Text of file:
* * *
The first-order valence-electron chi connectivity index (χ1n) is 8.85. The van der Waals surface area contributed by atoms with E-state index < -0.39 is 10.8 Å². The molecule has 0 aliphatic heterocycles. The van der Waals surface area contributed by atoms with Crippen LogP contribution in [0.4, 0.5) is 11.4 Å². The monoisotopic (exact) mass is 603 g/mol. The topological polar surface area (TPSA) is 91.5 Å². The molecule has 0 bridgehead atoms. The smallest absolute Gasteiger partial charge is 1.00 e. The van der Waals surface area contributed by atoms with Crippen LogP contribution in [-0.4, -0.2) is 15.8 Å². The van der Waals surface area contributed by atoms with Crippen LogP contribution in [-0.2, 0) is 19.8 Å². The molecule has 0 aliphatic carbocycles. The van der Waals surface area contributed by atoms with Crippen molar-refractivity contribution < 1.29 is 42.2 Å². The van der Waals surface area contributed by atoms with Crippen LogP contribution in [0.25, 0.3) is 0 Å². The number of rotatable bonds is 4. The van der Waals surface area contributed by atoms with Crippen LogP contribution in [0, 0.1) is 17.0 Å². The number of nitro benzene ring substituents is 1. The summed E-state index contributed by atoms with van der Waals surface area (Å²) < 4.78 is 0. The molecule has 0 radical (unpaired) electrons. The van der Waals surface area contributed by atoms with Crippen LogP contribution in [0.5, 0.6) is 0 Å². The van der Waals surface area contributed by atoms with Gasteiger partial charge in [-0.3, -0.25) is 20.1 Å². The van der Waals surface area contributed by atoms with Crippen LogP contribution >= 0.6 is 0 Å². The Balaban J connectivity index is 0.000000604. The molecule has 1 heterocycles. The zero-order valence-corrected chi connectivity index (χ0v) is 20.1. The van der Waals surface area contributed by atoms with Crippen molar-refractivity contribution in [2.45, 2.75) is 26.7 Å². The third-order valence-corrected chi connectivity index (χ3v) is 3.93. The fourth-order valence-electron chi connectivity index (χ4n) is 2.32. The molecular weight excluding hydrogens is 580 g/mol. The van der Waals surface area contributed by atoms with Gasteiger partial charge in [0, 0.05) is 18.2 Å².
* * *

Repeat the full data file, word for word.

The first-order valence-electron chi connectivity index (χ1n) is 8.85. The van der Waals surface area contributed by atoms with E-state index < -0.39 is 10.8 Å². The molecule has 0 aliphatic heterocycles. The van der Waals surface area contributed by atoms with Crippen LogP contribution in [0.4, 0.5) is 11.4 Å². The monoisotopic (exact) mass is 603 g/mol. The topological polar surface area (TPSA) is 91.5 Å². The molecule has 0 bridgehead atoms. The smallest absolute Gasteiger partial charge is 1.00 e. The van der Waals surface area contributed by atoms with Crippen LogP contribution in [-0.4, -0.2) is 15.8 Å². The van der Waals surface area contributed by atoms with Crippen LogP contribution in [-0.2, 0) is 19.8 Å². The molecule has 0 aliphatic carbocycles. The van der Waals surface area contributed by atoms with Crippen molar-refractivity contribution < 1.29 is 42.2 Å². The van der Waals surface area contributed by atoms with Crippen LogP contribution in [0.25, 0.3) is 0 Å². The number of rotatable bonds is 4. The van der Waals surface area contributed by atoms with Crippen LogP contribution in [0, 0.1) is 17.0 Å². The number of nitro benzene ring substituents is 1. The summed E-state index contributed by atoms with van der Waals surface area (Å²) < 4.78 is 0. The molecule has 0 radical (unpaired) electrons. The van der Waals surface area contributed by atoms with Crippen LogP contribution in [0.5, 0.6) is 0 Å². The van der Waals surface area contributed by atoms with Gasteiger partial charge in [-0.3, -0.25) is 20.1 Å². The van der Waals surface area contributed by atoms with Crippen LogP contribution >= 0.6 is 0 Å². The Balaban J connectivity index is 0.000000604. The molecule has 1 heterocycles. The zero-order valence-corrected chi connectivity index (χ0v) is 20.1. The van der Waals surface area contributed by atoms with Crippen molar-refractivity contribution in [2.45, 2.75) is 26.7 Å². The third-order valence-corrected chi connectivity index (χ3v) is 3.93. The fourth-order valence-electron chi connectivity index (χ4n) is 2.32. The molecular weight excluding hydrogens is 580 g/mol. The van der Waals surface area contributed by atoms with Gasteiger partial charge in [0, 0.05) is 18.2 Å².